Modernisation of Oderberger municipal pool in Berlin by cpm Architekten

published in sb 6/2017

Dancing on the water

After a 30-year break, bathing has been resumed at Oderberger municipal pool (Stadtbad Oderberger). The building of the old “public baths” dating back to 1902 is now home to Hotel Oderberger Berlin containing hotel rooms and seminar rooms. After revitalisation by cpm Architekten, the swimming pool with its adjustable floor is now an out-of-the-ordinary events venue.

The building was used as a swimming pool until 1986, when it was closed due to serious damage to the base of the pool. The building of the neighbouring former senior school was purchased by an international language school in 2005 and modernised in keeping with monument preservation guidelines. By integrating the municipal pool after 30 years of disuse, an earlier link is being re-established: the site of the campus in Kastanienallee and the municipal pool in Oderberger Strasse were originally designed together by the architect Ludwig Hoffmann and constitute a coherent unit.

From 2012 to 2015, the roughly 8,600 m² building was regenerated by cpm Architekten. Their goal was to consolidate the historic building fabric in the long term and restore the building to its original appearance and colouration. The technical installations for the modern building services and fire prevention equipment were all accommodated as far as possible in the existing ancillary rooms and vaults and positioned behind historic building features. The additional fire doors and installations necessary for acoustic reasons are identifiably modern in design.

The changing cubicles located on the upper floors had partition walls of hollow bricks glazed on both sides. These were preserved during seminar room conversion or clad as wall stubs with steel facings so that the embedded soap dishes and the original room structure remain visible today. The original wooden doors with their typical dark-green finish and ventilation slats have been retained behind glass, with the rooms now being accessed via glass doors identifiable as modern additions.Wooden doors surplus to modern requirements have been re-used in the hotel rooms as bathroom doors after being functionally rehabilitated with wooden frames and glass facings.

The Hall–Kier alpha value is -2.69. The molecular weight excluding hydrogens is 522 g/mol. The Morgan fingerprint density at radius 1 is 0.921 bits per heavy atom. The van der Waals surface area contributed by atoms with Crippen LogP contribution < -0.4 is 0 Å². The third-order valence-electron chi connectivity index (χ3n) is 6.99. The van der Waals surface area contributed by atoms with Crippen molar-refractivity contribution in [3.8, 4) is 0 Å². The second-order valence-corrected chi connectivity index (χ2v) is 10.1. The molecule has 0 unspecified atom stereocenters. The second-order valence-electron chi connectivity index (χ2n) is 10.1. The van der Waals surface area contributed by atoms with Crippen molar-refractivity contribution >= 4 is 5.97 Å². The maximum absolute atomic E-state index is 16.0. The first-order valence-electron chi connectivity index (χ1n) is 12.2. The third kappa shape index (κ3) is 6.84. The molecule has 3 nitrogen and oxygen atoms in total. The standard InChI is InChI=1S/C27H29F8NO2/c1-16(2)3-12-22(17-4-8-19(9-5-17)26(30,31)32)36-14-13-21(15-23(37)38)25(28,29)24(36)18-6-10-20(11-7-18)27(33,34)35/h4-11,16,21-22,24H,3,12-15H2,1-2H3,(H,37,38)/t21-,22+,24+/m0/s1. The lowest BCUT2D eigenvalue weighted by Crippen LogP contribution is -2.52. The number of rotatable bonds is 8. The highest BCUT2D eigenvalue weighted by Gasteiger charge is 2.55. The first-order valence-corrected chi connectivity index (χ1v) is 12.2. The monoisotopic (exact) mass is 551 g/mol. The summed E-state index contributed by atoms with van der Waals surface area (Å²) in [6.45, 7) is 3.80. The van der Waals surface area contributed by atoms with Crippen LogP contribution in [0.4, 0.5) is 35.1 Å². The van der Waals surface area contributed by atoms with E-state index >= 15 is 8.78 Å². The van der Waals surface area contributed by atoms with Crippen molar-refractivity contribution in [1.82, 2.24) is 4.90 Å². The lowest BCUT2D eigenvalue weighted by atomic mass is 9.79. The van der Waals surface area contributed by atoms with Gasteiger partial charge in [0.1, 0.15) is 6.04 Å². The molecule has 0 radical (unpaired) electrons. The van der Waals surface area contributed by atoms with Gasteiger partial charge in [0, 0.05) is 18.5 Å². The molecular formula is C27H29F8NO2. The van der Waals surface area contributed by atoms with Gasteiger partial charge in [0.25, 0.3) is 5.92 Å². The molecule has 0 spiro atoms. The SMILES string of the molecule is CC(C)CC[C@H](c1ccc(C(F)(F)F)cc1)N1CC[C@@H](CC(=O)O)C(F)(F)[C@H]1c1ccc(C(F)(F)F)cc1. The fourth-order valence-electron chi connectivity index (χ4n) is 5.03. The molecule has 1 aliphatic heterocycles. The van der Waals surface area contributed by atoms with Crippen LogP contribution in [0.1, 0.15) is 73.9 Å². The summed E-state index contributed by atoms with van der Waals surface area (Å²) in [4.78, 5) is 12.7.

Swimming pool in a lively colour scheme

The swimming pool with its original granite stone edging has been preserved and has the overflow channel typical of the period integrated in the side of the pool. The pool of the public baths was originally surfaced with a traditional ceramic covering in a lively colour scheme. To approximate as closely as possible to the original appearance, a mix of ceramic tiles in various shades of blue and green have been used in the restoration process. The extensive range of swimming pool tiles of Gail architectural ceramics offered an abundant selection.

For the pool, the architects chose rectangular shapes that were laid with a 10 mm wide joint. For the deeply recessed overflow channels modelled on the original, suit­able moulded blocks were custom-made. The same applies to the radial blocks that avoid sharp edges. The steps leading into the pool were given non-slip grooved tiles with a turquoise safety marking. These were customised to match the surrounding tiles. The pool surround is surfaced with square stoneware tiles. Beneath the overflow channels, tiles of the same length ensure a harmonious joint pattern.

Adjustable floor makes pool an events venue

The pool hall is used as an events venue. Swimming is now possible again in the pool hall after a 30-year break, and it is now also possible to dance on the water. Thanks to a special adjustable floor, which can be raised as required to the level of the pool surround, the cathedral-like main hall can be used for celebrations of all kinds without having to drain off the large volume of water.